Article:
When it comes to my passions, I'm nearly 100% self taught. Youtube videos, tutorials, tips and tricks articles, you name it. The same goes for fly fishing. I've had 3 hours of classical training from an Orvis guide but thats it. The difference with fly fishing is the learning curve has been more steep and you're the one who sets your level of success. For me, as long as my rod's bent at least once on the river, I'm succeeding. I'll leave the photography portion of the equation out of this for now 'cause that's another measurement of success all together.
I've watched more videos and read more articles on improving my cast, mending correctly, how to read water, best practices for nymphing, the list goes on. Putting that knowledge into action and watching it produce successful results is what drives me to stand in the water almost every single weekend. The days when I come up empty only push me further into my obsession to learn all I can about fly fishing and ride the wave to where it takes me.
Fast forward a year from those first casting lessons in the parking lot of the Orvis store in Austin Texas. I've been trout fishing all over New Mexico since I moved here in August of 2015. I fished through the winter, snapped my rod tip cleaning frozen guides, tied my first fly and took my first drift trip. But I have yet to reach a point where I feel like I've become a successful angler. I don't have anyone telling me if what I'm doing is correct or incorrect and that can make it difficult to gauge success.
All that changed last weekend on the Chama. Our day started out with a 2 hour drive and the disheartening local fishing report upon arrival. "The fishing's been crap lately". Great. I've already been skunked up here twice, I don't think I can handle a third time. The Chama is notoriously a fickle maiden that doesn't give up her bounty with frequency or ease. I knew that coming in but my hopes were still high. The flow was gentle and the skies brimming with a mix of sun and cloud. I tied on the nymphs I thought would do well and we pushed up river.
Earlier that week I had read a Hatch Magazine article about the importance of constantly adjusting depth to get your flies in front of fish. That practice is trout fishing 101 for most. Prior to that day, I hadn't put much thought into it but after a few drifts through a good looking riffle, some snags and sludge covered flies, I adjust my cork, pinched off some of my deep soft weight and cast back up river.
Those of you that fish will understand the feeling of the grip vibrating in your hand and the visual as your line zig zags across the river in front of you. For those that don't its hard to explain. There's seemingly nothing special about it, but thats what makes passions unique. "Oh, YES! FISH ON!" Keep the vertical pressure on, let 'er tire herself out. Then you get that first flash of color just below the surface of the water. The first glimpse of size and species. One clutch net job from your fishing buddy later and you're holding a gorgeous trout in your hand, on cloud nine because you did everything right. All those videos, articles and advice from seasoned fisherman got put into action and when the line tugged, you didn't screw it up. I've never smiled as much as I have when there's a fish in my net. But the eats didn't stop there.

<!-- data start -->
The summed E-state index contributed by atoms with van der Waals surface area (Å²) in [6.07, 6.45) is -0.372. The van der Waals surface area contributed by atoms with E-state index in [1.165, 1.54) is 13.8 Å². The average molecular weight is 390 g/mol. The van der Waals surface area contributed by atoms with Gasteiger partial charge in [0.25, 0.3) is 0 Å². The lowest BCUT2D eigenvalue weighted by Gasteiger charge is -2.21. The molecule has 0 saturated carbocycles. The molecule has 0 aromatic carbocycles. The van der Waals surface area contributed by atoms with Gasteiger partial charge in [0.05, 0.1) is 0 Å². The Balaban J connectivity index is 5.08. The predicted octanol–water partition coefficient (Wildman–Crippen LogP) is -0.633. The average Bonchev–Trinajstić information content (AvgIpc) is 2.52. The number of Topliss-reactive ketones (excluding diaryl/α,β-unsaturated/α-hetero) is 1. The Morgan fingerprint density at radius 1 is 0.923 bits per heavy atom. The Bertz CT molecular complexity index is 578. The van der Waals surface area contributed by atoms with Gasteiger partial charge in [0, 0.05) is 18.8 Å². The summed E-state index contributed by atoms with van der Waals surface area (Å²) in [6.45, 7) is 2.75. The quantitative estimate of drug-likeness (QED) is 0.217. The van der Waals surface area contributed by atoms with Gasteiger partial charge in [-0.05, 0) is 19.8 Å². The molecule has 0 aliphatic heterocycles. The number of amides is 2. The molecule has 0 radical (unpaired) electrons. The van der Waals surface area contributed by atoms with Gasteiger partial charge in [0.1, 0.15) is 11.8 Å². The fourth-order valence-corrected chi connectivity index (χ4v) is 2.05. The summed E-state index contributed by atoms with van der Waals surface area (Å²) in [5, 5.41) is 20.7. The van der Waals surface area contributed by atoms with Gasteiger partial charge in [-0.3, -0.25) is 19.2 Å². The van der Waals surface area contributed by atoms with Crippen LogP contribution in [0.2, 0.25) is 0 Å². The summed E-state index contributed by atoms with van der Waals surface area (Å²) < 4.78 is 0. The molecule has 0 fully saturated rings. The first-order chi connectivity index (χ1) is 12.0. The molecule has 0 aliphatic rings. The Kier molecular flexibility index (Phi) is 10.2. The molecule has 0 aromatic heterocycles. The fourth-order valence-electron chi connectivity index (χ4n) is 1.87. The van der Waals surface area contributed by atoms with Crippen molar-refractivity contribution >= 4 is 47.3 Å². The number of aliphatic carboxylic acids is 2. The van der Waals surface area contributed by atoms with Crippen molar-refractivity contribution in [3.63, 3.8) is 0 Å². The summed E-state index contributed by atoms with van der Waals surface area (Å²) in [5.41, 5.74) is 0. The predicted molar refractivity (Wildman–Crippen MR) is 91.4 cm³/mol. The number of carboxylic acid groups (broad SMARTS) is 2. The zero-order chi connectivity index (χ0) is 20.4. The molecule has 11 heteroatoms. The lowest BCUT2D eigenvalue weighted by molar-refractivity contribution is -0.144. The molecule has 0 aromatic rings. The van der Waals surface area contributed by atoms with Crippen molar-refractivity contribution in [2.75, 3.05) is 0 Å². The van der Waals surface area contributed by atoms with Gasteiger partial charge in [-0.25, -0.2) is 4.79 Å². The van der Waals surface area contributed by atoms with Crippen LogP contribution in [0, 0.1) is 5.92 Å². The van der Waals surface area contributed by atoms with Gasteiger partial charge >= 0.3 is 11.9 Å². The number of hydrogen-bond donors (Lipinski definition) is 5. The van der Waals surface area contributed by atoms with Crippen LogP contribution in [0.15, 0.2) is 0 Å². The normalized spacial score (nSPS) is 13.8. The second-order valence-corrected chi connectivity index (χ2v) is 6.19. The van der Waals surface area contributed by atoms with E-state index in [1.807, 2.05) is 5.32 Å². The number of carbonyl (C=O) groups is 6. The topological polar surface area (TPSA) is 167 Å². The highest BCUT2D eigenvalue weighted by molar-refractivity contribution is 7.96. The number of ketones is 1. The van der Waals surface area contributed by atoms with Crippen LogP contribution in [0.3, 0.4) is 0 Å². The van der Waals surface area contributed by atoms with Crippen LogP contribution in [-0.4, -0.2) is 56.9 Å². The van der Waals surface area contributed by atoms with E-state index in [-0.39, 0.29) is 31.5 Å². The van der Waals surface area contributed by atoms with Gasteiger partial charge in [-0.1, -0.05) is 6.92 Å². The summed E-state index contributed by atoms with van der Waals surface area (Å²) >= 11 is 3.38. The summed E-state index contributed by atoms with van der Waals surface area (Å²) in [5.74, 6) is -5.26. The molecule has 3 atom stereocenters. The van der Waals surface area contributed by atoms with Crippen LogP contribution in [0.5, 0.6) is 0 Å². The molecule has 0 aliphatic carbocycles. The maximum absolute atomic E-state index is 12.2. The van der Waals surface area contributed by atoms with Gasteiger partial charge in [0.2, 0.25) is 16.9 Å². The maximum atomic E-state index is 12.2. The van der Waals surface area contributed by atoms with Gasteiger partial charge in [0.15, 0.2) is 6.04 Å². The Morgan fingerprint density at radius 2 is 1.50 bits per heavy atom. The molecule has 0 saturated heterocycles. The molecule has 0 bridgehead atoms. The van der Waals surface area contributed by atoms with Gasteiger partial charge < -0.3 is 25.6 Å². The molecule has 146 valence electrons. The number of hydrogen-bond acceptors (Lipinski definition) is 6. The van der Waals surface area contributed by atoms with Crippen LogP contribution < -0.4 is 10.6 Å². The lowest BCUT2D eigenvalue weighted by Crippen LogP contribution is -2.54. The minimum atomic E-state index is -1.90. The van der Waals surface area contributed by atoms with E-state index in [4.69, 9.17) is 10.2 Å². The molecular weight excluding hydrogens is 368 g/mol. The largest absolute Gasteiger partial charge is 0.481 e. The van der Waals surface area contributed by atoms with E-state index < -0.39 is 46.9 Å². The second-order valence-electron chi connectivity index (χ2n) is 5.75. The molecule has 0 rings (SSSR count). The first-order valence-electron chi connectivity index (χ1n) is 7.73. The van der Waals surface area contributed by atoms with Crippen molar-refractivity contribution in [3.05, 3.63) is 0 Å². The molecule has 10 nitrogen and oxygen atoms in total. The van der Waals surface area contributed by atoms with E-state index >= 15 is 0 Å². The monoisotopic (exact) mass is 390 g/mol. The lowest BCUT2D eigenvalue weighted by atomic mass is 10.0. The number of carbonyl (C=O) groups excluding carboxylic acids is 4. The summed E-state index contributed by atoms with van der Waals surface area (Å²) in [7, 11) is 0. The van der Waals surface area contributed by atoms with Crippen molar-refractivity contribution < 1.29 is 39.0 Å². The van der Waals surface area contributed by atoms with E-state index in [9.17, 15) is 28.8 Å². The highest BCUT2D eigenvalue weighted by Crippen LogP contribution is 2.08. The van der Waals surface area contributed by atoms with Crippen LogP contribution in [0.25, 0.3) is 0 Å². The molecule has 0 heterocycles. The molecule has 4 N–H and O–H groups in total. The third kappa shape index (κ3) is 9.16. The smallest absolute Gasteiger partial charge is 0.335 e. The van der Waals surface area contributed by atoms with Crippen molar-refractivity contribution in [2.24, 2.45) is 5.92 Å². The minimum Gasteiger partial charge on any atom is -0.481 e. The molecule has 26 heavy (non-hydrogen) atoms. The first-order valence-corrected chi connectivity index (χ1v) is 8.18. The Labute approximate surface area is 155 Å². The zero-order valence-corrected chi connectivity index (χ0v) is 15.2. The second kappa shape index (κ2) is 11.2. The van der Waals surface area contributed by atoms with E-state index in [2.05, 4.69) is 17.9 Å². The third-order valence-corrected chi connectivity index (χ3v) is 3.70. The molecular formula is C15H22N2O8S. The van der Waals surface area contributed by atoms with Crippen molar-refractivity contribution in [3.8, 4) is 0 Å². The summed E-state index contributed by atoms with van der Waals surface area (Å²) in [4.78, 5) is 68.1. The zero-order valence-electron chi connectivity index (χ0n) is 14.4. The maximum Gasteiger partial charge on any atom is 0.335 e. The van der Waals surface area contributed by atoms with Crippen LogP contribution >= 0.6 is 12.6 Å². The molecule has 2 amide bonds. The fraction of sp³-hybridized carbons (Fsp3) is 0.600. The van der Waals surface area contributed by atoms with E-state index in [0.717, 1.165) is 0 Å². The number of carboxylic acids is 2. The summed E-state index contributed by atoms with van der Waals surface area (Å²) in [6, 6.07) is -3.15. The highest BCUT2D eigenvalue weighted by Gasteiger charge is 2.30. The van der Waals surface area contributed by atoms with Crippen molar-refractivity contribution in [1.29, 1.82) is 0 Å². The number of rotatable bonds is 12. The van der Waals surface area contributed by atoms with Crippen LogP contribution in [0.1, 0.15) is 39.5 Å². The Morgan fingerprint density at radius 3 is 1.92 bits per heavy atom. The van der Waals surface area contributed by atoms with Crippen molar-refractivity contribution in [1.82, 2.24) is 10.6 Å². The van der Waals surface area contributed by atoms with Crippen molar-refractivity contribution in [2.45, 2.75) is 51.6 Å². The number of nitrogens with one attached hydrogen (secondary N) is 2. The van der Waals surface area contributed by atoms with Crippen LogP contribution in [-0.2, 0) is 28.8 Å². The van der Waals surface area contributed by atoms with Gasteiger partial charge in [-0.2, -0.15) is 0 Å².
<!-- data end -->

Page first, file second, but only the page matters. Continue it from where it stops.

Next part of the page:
Reading water is another aspect of fishing that I've been actively trying to improve upon. We all know that pools hold fish, but fishing eddies and softer pockets at the tail end of a riffle can be equally as promising. Again, trout 101. (I've only been fly fishing for a year and only trout fishing since last August so go easy on me.) My eye caught a promising section of the river on the opposite bank and I inched my way across the slime covered rock bed, hoping I wasn't spooking off the fish I was after. I don't know if that day was just my day or what but after my first few initial drifts, I re-adjusted my depth, cast my way through every edge of the pillow and then it happened. The tangible culmination of patience, practice, persistence and all the good vibes I could muster. This pull was different. Now, I realize this is no state record, but its a record to me. My biggest trout to date. One fish takes luck, two fish takes skill.
I very intentionally tried to hold onto that feeling. I felt like I could finally call myself an angler. I realize it might seem like I'm judging my success from the size of the fish, but I'm not. And I hope that's not what comes across. I've struggled my whole life with feeling like a jack of all trades and a master of none. The last 2 years I've tried to change that in a major way. My feeling of success was realized through tangible progress and served as one step closer to mastery. It was a progress that I hope continues to be made on and off the river. //